Uh, not yet. It has been pushed back — the updated PEA was expected in the first half of 2017, which you’ll notice has now passed, but in the latest investor presentation it is now listed as an “upcoming catalyst” with a Q317 release date. So they have about six weeks left in this third quarter if they’re going to meet that expectation, and in the meantime we’re left to wait and see how things look with that additional drilling and analysis (and with current metals prices).
Springpole, that “Goldwater” deposit that Shaw talks about in the teaser pitch, has had an interesting history — it is still the most critical asset in First Mining’s portfolio, followed by Goldlund, where infill drilling has been a big source of news releases so far this year (and which they still say will have a new resource estimate released by the end of the year), but my impression is that five+ years ago hopes were much higher for Springpole. Anticipation of a takeover was hot and heavy in 2014 and 2015 after their drilling results came out, so in some ways it was probably a step backward when Gold Canyon agreed to be bought for shares of First Mining Finance and its lesser projects back in 2015, though they did get a stiff premium and it has worked out reasonably well so far — Springpole immediately became the new foundation for First Mining, and Gold Canyon shareholders became majority shareholders of First Mining at the time (the share count has continued to balloon since then with subsequent acquisitions, almost all of which First Mining makes with stock, so those original Gold Canyon shareholders are no longer in the majority).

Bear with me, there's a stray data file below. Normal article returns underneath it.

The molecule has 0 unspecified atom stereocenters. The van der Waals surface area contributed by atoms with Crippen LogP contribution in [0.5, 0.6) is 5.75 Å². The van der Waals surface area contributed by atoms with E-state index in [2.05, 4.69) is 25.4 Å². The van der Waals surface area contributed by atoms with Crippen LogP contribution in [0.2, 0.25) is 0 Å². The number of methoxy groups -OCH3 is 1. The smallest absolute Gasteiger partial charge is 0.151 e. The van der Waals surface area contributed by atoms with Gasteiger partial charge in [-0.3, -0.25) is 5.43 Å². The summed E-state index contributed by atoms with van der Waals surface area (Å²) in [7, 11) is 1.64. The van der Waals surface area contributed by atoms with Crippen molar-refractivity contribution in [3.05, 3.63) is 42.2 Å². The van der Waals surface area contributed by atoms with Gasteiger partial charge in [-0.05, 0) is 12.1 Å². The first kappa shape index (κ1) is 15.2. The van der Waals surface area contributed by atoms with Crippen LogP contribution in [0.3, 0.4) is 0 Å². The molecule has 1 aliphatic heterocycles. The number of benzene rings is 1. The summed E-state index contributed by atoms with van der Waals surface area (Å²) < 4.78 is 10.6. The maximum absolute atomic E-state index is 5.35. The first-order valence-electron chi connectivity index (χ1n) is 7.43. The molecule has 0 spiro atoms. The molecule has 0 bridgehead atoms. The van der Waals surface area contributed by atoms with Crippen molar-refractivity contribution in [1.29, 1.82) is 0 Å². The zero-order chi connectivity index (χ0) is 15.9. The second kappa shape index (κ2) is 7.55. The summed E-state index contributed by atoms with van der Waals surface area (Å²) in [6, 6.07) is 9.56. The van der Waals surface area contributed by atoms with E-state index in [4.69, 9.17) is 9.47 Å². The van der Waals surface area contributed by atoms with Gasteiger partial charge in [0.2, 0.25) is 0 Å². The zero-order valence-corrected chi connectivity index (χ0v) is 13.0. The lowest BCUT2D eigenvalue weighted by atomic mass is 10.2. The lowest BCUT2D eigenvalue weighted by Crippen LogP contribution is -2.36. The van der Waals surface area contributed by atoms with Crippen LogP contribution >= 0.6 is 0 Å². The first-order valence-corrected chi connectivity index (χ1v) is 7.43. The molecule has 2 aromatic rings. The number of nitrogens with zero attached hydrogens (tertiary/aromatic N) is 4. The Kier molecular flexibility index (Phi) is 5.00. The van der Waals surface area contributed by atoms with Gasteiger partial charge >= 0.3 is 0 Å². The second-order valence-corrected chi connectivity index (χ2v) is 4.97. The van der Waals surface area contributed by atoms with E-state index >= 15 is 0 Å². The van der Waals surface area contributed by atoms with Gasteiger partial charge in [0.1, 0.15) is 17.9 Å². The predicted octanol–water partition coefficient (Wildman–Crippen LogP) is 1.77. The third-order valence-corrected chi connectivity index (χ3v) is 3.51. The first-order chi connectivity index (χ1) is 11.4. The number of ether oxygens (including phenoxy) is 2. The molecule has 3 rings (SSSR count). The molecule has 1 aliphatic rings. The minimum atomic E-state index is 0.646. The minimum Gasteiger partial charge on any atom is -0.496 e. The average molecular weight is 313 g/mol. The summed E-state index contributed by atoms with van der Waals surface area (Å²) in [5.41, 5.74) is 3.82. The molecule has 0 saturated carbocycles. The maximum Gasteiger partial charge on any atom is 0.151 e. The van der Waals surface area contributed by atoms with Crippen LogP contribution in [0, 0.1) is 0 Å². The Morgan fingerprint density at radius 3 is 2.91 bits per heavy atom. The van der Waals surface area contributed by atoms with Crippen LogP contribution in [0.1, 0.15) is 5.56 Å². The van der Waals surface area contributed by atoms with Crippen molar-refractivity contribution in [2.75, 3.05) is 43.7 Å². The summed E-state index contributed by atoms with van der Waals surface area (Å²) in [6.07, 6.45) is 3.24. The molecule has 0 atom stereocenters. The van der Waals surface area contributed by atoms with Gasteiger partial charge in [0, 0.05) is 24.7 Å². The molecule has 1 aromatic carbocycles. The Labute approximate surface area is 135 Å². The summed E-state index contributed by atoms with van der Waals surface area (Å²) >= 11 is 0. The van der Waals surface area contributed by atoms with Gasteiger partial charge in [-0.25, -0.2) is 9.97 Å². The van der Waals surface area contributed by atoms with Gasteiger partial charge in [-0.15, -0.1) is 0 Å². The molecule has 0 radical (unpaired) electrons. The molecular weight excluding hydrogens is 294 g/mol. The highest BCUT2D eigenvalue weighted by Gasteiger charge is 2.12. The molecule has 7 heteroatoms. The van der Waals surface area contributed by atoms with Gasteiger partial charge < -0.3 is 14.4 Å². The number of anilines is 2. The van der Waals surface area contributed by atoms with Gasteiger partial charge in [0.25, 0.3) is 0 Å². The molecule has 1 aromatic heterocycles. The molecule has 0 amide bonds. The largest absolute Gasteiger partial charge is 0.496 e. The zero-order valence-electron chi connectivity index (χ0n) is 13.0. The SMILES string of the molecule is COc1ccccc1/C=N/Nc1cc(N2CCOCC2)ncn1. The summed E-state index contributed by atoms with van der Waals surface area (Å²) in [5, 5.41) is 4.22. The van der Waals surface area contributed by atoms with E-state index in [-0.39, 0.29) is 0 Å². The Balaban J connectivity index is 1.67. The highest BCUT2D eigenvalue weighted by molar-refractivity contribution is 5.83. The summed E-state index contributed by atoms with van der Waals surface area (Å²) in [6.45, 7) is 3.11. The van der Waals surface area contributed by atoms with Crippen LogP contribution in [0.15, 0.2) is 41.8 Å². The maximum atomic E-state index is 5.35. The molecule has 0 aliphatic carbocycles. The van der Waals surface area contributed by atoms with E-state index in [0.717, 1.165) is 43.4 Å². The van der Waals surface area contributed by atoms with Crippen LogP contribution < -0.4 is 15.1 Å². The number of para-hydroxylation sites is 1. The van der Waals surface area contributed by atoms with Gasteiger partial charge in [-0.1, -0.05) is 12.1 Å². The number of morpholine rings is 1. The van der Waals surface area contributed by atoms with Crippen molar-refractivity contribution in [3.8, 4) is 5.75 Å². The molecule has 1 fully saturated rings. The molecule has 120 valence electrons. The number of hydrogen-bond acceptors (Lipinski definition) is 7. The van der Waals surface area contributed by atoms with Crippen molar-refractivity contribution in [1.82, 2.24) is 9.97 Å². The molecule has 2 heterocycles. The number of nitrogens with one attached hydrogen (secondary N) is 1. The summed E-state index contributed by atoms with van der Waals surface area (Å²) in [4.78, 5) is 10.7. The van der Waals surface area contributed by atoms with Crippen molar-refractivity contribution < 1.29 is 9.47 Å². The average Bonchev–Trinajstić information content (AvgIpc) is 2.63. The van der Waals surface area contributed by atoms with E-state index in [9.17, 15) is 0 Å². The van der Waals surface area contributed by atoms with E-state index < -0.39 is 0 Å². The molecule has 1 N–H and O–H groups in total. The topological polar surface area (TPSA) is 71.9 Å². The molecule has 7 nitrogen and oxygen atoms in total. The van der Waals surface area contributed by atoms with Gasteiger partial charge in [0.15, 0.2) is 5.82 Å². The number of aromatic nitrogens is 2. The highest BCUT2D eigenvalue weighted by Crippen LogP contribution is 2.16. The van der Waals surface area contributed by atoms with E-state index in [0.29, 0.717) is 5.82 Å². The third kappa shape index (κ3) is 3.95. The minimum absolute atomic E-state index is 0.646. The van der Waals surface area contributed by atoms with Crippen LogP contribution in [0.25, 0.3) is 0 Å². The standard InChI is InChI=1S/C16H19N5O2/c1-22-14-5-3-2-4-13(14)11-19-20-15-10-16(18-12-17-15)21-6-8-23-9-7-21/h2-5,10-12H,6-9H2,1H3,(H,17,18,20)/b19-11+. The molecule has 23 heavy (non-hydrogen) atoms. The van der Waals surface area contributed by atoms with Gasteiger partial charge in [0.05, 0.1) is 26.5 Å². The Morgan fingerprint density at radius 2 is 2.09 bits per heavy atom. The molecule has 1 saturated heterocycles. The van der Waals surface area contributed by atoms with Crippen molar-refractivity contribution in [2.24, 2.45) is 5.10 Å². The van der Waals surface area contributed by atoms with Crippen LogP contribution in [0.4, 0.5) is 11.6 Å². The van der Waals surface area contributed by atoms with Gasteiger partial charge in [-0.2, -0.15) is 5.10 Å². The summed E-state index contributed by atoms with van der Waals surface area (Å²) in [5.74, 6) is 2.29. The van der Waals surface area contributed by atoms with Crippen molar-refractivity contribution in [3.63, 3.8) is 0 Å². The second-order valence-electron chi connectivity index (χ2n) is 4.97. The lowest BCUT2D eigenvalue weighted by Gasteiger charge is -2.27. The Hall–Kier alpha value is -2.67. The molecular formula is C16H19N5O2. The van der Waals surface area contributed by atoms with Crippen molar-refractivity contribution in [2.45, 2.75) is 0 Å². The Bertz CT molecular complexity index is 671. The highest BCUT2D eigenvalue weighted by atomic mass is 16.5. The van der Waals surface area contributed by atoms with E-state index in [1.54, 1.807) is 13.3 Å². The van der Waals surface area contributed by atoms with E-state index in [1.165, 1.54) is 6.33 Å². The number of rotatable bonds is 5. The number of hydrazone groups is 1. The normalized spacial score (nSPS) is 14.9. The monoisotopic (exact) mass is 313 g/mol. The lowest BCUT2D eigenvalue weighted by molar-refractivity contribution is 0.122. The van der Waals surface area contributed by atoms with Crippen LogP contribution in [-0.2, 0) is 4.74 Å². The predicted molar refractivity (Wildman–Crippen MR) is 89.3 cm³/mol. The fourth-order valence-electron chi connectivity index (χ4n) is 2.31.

There has been a little bit of drilling announced at Springpole, though that was metallurgical drilling early this year, but I don’t really know what the new PEA will look like when they do finally release it — it will very likely be a driver of the stock, since Springpole is by far the most valuable asset First Mining owns if you go by “booked” resources and reserves and published assessments, but First Mining is very much focused on building up their mineral bank and they could easily do more acquisitions that drive the share count ever higher.
But it feels like quite a stretch to assume that Springpole will be “one of the most incredible gold deposits in the world.” It’s fairly big at about 5 million ounces, and it has lower capital costs than many large mines, but the fact that it’s relatively shallow doesn’t mean it’s free to extract the gold — and they do have to build a big dike. The original PEA that was published in March of 2013, years before First Mining merged with Gold Canyon, estimates that they’ll need $440 million in capital to build the mine, with all-in cash costs of $860/oz. That assessment very much leads one to assume it will be a profitable and worthwhile mine that has after-tax returns in the mid-teens and will earn back more than enough to justify the capital costs, and certainly First Mining shares are trading at a discount to the estimated net present value of Springpole if that assessment holds true when they release an update (presumably soon)… but it’s not like finding a golden pyramid in the jungle.